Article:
(Bloomberg) -- Investors are bidding down Egypt’s currency by offering to sell it an all-time low level against the dollar.
The pound’s exchange rate was quoted at 19.5383 against the dollar on Monday, surpassing the level of 19.5186 reached in December 2016 following a devaluation that year, according to data from the Egyptian central bank.
In the offshore market, the pound was trading less than 1% away from the record low of of 19.6725 also reached in 2016.
Egypt’s tilt toward a more flexible exchange rate has emboldened market participants to intensify pressure on a currency that remains expensive even after a 15% devaluation in March. It’s also getting increasingly caught up in a selloff of risk assets that deepened last week and stoked a surge in the dollar amid fears that heightened inflation would push interest rates higher and ignite a global recession.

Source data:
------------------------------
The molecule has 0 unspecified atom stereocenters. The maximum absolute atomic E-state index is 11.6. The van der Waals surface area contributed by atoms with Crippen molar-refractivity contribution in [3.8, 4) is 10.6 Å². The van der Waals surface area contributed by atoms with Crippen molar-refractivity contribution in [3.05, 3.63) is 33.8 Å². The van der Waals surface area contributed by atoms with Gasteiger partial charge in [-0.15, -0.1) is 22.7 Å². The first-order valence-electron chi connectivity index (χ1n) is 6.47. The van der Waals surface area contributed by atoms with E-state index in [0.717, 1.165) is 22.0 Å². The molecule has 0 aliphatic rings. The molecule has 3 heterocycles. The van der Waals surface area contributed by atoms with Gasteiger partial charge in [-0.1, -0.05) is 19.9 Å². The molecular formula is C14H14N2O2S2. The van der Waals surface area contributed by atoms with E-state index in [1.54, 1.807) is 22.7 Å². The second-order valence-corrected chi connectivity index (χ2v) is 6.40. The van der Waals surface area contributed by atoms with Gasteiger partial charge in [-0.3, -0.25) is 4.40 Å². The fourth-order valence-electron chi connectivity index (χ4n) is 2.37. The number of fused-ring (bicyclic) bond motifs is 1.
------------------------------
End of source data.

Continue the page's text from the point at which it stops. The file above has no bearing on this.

The dollar’s rally has weighed on the currencies of Egypt’s trading partners and other developing peers. The Egyptian pound is on track for a seventh month of declines in September, its worst streak since 2013.
The nation is hopeful it can reach at least a staff-level agreement on International Monetary Fund assistance in the fourth quarter as it grapples with the economic fallout from Russia’s invasion of Ukraine. The Washington-based lender favors a more flexible exchange rate, and derivatives traders have been stepping up bets for a further depreciation.
Last week, Egypt’s central bank surprised most economists by refraining from a rate hike. Instead, it opted to raise the reserve ratios for lenders, an indirect form of tightening.
Policy makers are “now seemingly leaning towards a dovish stance,” Naeem Brokerage said in a report.
“The move could now be indicative of a lower probability of a sharp devaluation scenario, unless accompanied by other subsequent measures in the upcoming days or weeks,” Naeem’s analysts said.
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